5. Short Term Increases In Cortisol Help With Gluconeogenesis � Mobilize amino acids from extrahepatic tissues � Stimulate gluconeogenesis, particularly in the liver � Results in the production of glucose from amino acids � Inhibits uptake of glucose by muscle and fat tissue � Tries to conserve glucose (glucose-sparing effect) � Stimulates the breakdown of fat � The fatty acids released by lipolysis are used for production of energy in tissues like muscle, and the released glycerol provide another substrate for gluconeogenesis Periparturient Immunosuppression Increased cortisol � � migration of leukocytes � � phagocytosis � � IGF-1 � Protein/ energy/ vitamin/ mineral � deficiencies: � neutrophil migration and killing ability � � lymphocyte function � Spike in estradiol level � Suppress cell-mediated immunity � Depresses appetite � Lower levels of vitamin A & E at calving � Partly from colostrum demands � Higher consumption due to metabolic/ � immunologic stress Goff and Horst, 1997 Periparturient Calcium Needs � Dry cow Ca needs – only ~ 10-12 g/ day � Around calving – cow must bring ~ 30 g Ca/ d into the Ca pool � A cow producing ~ 2.5 gallons colostrum loses ~ 23 g Ca A cow producing 2.5 gallons colostrum loses 23 g Ca in a single milking � ~ 9 X the total plasma level of Ca in a cow � To make up the difference, cows need to absorb more from intestine and mobilize bone � Hypocalcemia (clinical and subclinical) impact DMI and immune function) Horst et al, 1997 5

  6. After Calving, There is a Rapid Acceleration in Nutrient Needs � Within a few days of calving, mammary requirements are increased as compared to uterine demands just before calving: � Glucose Glucose - 2.7 X gravid uterus .7 X grav d uterus � Amino acids - 2.0 X gravid uterus � Fatty acids - 4.5 X gravid uterus � Total “Energy” – ~3 X gravid uterus � Despite these needs, feed intake is low � Negative energy balance: -10 to -15 Mcal/ d (or more) � Negative protein balance: - 500 to -600 g/d (or more) Predicted Whole-Body Glucose Demand and Supply During Transition During late pregnancy, uterus is taking ~ 50% of total maternal supply Adapted from T.R. Overton, 2001 Glucose Availability is Key � Mammary uptake of glucose at 1 DIM ~ 9X that at 1 week prior to calving � Glucose is required to make lactose � Glucose is required to make lactose � Lactose is the osmotic driver for milk production 6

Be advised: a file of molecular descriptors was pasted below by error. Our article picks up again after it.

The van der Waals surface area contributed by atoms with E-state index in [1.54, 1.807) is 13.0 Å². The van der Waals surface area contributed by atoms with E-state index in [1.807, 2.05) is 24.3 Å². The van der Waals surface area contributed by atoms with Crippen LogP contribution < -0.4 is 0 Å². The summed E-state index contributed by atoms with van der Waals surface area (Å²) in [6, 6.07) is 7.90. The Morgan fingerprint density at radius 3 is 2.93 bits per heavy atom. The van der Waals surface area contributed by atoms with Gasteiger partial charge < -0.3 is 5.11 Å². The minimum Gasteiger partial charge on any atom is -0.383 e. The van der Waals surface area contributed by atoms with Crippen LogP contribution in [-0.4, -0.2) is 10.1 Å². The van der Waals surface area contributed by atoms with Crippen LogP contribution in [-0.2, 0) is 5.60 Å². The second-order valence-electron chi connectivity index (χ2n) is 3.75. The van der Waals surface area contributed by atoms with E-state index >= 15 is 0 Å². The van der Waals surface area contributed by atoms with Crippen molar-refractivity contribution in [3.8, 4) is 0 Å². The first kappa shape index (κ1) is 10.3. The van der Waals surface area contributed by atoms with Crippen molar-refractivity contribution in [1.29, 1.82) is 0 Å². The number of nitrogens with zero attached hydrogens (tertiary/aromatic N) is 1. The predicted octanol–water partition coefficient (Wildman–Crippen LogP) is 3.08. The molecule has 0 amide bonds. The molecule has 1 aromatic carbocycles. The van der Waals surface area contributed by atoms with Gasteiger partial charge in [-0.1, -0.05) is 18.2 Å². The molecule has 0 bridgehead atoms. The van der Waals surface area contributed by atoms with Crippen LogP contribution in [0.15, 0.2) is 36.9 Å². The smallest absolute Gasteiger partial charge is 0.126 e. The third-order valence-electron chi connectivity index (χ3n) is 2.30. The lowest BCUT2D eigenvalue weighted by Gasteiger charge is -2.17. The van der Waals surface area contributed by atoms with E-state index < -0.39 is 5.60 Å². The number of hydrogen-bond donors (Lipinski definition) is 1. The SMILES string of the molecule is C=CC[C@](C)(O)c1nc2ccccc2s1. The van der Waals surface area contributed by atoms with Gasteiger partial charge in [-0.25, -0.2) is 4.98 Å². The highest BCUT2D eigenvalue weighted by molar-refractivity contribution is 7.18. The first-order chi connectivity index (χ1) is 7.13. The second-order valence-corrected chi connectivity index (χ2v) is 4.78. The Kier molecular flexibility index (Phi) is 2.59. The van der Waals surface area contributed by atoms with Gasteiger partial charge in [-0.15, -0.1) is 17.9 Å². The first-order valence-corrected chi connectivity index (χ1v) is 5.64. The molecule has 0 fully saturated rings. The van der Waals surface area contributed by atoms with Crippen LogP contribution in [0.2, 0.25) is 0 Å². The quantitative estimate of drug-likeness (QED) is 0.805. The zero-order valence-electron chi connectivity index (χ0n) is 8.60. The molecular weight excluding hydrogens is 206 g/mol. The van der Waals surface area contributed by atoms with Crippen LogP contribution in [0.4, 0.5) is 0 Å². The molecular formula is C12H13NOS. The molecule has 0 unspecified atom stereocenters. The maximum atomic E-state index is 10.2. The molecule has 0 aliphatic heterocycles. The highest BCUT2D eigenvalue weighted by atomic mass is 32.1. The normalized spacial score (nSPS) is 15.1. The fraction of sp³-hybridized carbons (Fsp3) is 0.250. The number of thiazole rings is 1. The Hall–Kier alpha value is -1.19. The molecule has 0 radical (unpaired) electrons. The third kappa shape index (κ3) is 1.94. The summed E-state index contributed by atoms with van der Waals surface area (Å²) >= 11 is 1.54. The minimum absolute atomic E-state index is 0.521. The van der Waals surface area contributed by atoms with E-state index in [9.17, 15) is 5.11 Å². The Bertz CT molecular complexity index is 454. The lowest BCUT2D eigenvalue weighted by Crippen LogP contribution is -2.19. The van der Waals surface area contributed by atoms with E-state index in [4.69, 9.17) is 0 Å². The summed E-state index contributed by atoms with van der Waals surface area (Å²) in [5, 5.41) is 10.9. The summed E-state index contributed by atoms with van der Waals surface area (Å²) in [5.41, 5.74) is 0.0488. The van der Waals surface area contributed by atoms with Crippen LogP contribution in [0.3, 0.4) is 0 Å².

7. Liver is Crucial in These Adaptations � The liver actually increases in size and metabolic activity Day relative to calving -21 11 22 Liver weight (lbs) ~ 19 ~ 19 ~ 21 Oxygen uptake (moles/d) 35 76 80 � Glucose release from liver increases from ~ 1300 g/d at 11-d prepartum to over 2700 g/d at 11-d postpartum Bell, 1995 and Reynolds et al, 2000 Cows Adapt to the Increasing Demand for Glucose by Shifting into a Glucose-Sparing Mode 1. Increased hepatic gluconeogenesis but reduced glucose uptake by maternal peripheral tissues � Mobilizes body protein (amino acids) for glucose production � Mobilizes large amounts of body fat � Cow’s body shifts more toward energy utilization from circulating fats � Fetus benefits indirectly – receives disproportionate amount of glucose 2. Changes in insulin levels and sensitivity Normal Roles of Insulin � General (normal) role is to increase nutrient storage and decrease blood glucose concentrations Liver Muscle Fat Carbohydrate Metabolism � Glucose uptake, � Glycogen synthesis X X X � Glycogenolysis X X X � Gluconeogenesis X Fat (Lipid) Metabolism � Lipogenesis X X � Lipolysis X X Protein Metabolism � Amino acid uptake X � Protein synthesis X � Protein degradation X � Gluconeogenesis X 7